7 Ways The Killers' Arena Show Proves They're Still a 'Wonderful' Choice For a Festival Headliner

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Rob Lohud
The Killers perform at Madison Square Garden on January 12, 2017.

"Putting on a rock show, it ain't easy," The Killers' frontman Brandon Flowers told the sold-out crowd at New York's Madison Square Garden Friday night (Jan. 12), later adding with a laugh, "We're bustin' our asses off tonight to make sure we pull this thing off."

The four-piece -- brought to MSG "by way of fabulous Las Vegas, Nevada," as they said in unison -- certainly pulled off the rock show, and even if they were busting their asses, they did so like pure rock stars. Despite being more than 15 years into their careers, The Killers sounded good as new on their latest arena tour, and Flowers could've fooled anyone for being the sprightly 21-year-old he was when they started.

The Killers' vivacious stage presence was just one of the many spectacles of the night, as the band played a 21-song set consisting of a mix of their biggest hits, fan favorites and new tracks from their latest LP, Wonderful Wonderful. While they certainly have nothing to prove at this point in their career, with their name on the roster for just about every music festival happening in 2018, the arena setting was pure evidence that they're a staple for the big leagues.

If you don't agree, check out what Billboard experienced and why we think they're a perfect festival fit.

Brandon Flowers' Voice (and Energy) Carries for Miles

Flowers has the kind of vibrato that is effective no matter his volume. Every song had its special moments, but his vocal prowess was especially impactful on "The Way It Was," "Run For Cover" and "Rut."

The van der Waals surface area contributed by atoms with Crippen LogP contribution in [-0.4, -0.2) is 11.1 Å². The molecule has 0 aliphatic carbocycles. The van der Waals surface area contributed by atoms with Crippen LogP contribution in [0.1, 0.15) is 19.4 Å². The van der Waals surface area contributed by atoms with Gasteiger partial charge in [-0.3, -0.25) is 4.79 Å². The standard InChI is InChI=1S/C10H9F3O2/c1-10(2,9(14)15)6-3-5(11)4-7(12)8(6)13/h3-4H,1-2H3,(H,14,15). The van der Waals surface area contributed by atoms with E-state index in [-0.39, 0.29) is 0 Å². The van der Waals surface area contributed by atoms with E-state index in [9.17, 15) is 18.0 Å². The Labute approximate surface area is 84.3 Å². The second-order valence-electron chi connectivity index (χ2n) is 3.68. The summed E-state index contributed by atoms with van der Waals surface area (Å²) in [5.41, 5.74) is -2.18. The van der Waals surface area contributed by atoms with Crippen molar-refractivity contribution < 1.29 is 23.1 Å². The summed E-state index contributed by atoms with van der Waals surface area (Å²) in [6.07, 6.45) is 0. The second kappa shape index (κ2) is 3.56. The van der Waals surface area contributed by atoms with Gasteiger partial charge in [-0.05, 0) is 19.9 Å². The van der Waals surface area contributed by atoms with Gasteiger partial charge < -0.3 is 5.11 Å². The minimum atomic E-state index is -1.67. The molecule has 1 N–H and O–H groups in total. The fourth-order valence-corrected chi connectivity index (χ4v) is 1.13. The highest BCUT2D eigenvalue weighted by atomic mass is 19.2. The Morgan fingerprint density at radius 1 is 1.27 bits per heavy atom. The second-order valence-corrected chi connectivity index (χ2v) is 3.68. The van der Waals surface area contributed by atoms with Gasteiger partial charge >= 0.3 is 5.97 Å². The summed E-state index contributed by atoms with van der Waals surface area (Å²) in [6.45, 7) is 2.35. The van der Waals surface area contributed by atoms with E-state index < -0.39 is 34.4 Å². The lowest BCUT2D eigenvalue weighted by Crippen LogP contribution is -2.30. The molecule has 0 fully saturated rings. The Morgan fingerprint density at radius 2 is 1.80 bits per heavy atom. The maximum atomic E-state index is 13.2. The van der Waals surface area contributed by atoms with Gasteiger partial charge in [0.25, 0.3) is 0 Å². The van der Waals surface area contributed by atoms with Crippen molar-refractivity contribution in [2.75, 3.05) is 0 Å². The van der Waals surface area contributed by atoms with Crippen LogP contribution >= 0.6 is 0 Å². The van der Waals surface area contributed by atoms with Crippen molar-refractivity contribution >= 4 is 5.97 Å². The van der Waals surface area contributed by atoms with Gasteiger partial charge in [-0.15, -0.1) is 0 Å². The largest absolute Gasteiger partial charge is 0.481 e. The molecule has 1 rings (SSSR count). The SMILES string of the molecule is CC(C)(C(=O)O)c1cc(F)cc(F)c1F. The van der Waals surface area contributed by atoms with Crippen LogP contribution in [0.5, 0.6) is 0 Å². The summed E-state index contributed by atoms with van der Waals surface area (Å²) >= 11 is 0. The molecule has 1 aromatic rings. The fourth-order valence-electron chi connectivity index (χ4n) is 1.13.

The Fans Need Space to Dance

The vibes Flowers' energy and the band's high-speed music brought made for a lot of dancing and jumping from the crowd in every part of the arena, but felt a little confined for those not on the general admission floor -- especially true during "Human," "Runaways" and (of course) the show-closing "Mr. Brightside." The open space of festivals will likely take that liveliness to another level. Let the people dance!

Their Colorful Stage Setting is Mesmerizing

The triangular set of The Killers' arena stage is neat in itself, but the spectrum of lights and visuals on the screens were what really made the scenery special. Between the sunset-like coloring on "I Can't Stay" and desert landscapes during Sam's Town throwback "This River Is Wild," it was almost hard to decide whether to focus on the imagery or the band.


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The Range of Ages That Rock Out Together

From grade school kids to men with gray hair, there was just about every age imaginable gathered for a good old rock show, and all were on their feet singing along or, at the very least, bopping along. Whatever the demographic at whichever fest, the spread at just one show alone validated The Killers' several festival headlining slots.

They Don't F--k Around With Their Instruments

Flowers' vocals and spunk were enough to make The Killers' live show enjoyable, but the rest of the group's musicianship made for an all-around fantastic concert experience -- perhaps most notably on "For Reasons Unknown" and "A Dustland Fairytale."

Pyro and Confetti Enhances Their Rock Flair

Watching the way The Killers perform, especially in front of their dazzling stage, you would never really think that they need any sort of fireworks or confetti -- but once they have them, your mind is blown. Pink confetti fluttered through the air as the group kicked off their oldie-but-goodie "Somebody Told Me," and multicolored streamers blasted as the pre-encore closer "All These Things That I've Done" reached its climax, making the classics even more fun. But just when you think it couldn't get any better, sparks rain down over the stage during "When You Were Young"... and the song (and show) reached a whole new level of amazing.

The Band is Meant to Be Seen on a Big Screen (and a Big Stage)

Flowers doesn't need a big screen for fans to feed off of him, but being able to see his smiling face up close -- whether you're in the front row or very back -- is almost essential for really feeling just how much The Killers love performing. Plus, getting to see the band's renowned drummer Ronnie Vannucci do his thing via a special drum cam is pretty damn epic.

The Killers may be the kind of band that got their start in 1,500-person clubs or even smaller, but bigger settings is where they really shine. If you haven't had a chance to hear Flowers' voice echo or dance to "Somebody Told Me" as confetti pours over you, do yourself a favor and check them out on their arena trek or this summer -- or, better yet, both.

Festivals 2018